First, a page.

(CNN) -- Firefighters in northern Colorado faced another round of nightmare conditions Monday as high temperatures, low relative humidity and gusty winds whipped a blaze near Fort Collins.
Five residential subdivisions in the western suburbs of Fort Collins were under mandatory evacuation orders as of Monday morning.
More than 1,700 personnel were battling the blaze. Michael Stillman Maher, 30, was not one of them, although he allegedly wanted people to think he was, officials said. A fire chief reported seeing the Denver man driving a truck with a stolen government license plate and carrying phony firefighter credentials in the fire area Sunday night, officials said.
Maher was arrested in a Fort Collins bar early Monday morning and charged with impersonating a firefighter and theft.
The High Park Fire has consumed more than 58,000 acres so far, fire authorities said. It is about 45% contained.
"It just feels really dire. It's scary," resident Lupe Sandoval told CNN affiliate KUSA TV. "You feel bad for everybody."
The National Weather Service rates the fire risk in six Western states on Monday as "critical." Red flag warnings are posted across 10 states, noting high winds, low humidity and warm temperatures.
The High Park Fire, west of Fort Collins, has destroyed at least 181 homes, according to a statement posted on InciWeb, a U.S. multiagency fire response website.
"The assessment is still under way and this number will continue to grow," the statement said.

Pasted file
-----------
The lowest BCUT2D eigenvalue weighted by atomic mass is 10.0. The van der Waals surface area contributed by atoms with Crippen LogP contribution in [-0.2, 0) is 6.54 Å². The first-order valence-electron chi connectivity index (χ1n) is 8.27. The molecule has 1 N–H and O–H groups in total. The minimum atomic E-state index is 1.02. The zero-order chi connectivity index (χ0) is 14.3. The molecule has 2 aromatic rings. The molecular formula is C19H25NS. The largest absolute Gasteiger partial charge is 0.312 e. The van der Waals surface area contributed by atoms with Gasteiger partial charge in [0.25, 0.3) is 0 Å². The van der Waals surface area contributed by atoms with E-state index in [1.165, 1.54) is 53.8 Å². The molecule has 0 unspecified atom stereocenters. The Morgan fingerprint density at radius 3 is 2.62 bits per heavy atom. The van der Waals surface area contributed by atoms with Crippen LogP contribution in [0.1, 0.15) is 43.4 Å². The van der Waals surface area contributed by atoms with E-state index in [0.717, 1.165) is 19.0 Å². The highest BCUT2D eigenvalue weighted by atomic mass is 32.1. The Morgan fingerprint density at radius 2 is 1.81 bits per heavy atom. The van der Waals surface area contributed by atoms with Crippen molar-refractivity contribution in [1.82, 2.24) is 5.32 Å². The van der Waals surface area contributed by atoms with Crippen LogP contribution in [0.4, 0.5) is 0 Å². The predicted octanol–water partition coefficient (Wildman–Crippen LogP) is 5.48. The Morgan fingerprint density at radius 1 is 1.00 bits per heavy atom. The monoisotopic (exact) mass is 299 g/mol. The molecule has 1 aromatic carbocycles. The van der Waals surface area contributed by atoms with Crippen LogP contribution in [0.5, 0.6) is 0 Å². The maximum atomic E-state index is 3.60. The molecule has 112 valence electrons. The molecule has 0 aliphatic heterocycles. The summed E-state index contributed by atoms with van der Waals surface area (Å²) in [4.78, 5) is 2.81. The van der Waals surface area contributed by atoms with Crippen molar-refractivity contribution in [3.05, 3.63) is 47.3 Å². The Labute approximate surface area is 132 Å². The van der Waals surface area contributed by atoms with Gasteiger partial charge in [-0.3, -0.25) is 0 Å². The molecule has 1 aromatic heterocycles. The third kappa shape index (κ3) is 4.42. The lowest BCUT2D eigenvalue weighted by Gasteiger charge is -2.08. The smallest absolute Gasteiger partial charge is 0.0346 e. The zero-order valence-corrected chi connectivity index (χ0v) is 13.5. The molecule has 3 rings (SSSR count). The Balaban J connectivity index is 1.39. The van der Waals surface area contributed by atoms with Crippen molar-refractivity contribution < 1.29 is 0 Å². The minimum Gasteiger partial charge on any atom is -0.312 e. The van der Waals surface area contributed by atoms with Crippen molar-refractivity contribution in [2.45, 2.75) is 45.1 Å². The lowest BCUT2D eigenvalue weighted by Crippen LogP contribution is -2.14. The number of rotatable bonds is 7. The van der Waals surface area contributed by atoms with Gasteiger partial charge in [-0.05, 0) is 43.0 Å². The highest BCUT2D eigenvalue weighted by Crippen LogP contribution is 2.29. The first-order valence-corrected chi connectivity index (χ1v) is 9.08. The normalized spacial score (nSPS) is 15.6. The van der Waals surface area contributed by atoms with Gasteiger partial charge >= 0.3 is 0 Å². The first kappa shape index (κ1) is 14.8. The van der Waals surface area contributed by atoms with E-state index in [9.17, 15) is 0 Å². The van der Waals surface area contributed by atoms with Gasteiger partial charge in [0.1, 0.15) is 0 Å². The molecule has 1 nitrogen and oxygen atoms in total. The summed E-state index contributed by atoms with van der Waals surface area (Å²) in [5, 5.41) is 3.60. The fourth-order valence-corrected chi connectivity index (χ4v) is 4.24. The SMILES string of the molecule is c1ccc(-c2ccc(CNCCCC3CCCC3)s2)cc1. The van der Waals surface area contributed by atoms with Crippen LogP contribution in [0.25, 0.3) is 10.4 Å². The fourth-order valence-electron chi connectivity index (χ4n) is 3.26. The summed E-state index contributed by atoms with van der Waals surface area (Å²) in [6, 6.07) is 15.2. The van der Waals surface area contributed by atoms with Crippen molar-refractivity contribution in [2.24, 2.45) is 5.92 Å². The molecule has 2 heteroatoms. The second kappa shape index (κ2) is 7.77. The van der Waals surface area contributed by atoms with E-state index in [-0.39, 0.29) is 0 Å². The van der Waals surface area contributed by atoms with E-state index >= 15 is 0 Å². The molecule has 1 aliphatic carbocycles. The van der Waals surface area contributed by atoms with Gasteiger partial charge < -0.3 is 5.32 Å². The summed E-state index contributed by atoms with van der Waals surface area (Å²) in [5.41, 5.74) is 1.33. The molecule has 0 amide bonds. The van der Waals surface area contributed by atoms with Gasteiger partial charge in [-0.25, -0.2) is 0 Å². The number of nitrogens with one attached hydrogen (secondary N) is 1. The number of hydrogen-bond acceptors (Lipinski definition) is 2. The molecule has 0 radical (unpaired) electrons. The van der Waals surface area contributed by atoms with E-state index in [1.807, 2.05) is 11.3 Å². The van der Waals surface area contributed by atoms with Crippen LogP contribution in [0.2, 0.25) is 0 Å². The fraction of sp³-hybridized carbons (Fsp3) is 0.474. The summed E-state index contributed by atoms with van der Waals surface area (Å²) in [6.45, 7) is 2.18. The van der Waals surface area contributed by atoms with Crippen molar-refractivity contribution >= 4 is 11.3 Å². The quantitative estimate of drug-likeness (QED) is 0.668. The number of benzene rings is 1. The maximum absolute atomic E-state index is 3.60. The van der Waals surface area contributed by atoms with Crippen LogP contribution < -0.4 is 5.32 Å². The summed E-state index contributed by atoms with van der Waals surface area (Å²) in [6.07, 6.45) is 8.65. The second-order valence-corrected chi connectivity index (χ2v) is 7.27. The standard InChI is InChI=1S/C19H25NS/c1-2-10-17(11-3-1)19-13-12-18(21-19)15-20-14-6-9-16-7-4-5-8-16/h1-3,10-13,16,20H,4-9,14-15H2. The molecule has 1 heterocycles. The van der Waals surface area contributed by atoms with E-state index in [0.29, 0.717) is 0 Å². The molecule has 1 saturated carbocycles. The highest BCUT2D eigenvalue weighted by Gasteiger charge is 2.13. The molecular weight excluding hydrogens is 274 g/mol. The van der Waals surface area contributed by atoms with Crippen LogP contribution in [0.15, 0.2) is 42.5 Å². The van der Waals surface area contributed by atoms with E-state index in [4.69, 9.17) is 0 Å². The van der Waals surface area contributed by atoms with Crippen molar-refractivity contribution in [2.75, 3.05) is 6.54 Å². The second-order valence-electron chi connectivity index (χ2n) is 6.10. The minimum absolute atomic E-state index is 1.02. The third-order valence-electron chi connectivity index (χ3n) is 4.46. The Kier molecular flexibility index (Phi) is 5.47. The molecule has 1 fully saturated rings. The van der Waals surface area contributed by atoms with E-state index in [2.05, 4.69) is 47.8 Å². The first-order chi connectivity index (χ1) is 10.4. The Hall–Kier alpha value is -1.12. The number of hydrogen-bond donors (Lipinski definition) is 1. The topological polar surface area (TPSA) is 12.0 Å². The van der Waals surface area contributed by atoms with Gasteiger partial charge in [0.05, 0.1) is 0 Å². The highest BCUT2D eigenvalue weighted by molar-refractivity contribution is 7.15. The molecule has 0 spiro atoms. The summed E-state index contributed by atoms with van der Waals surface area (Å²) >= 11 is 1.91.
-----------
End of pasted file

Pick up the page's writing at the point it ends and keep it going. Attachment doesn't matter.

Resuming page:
The blaze has moved through forests and neighborhoods, forcing thousands of evacuations and leaving a trail of destruction. It has claimed one life, a 62-year-old woman found dead in her burned home last week.
"It will be some time before this fire is out, but our challenge now is to make sure we do everything to contain the damage," said Agriculture Secretary Tom Vilsack, who oversees the Forest Service and toured the Colorado firefighting areas.
Colorado Gov. John Hickenlooper said a tree struck by lightning more than a week ago sparked the mammoth blaze.
Elsewhere in Colorado, firefighters are battling an 11,988-acre fire near Pagosa Springs that broke out last month. That blaze is 30% contained.
And a new fire broke out Sunday and quickly spread to 200 acres near Pueblo, forcing some evacuations of residents.
In New Mexico, the Whitewater Baldy complex has scorched more than 296,000 acres, the agriculture secretary said.
More than 3,200 fire personnel from across the United States are helping local departments battle the fire, which began on May 16. The blaze was 80% contained as of Sunday.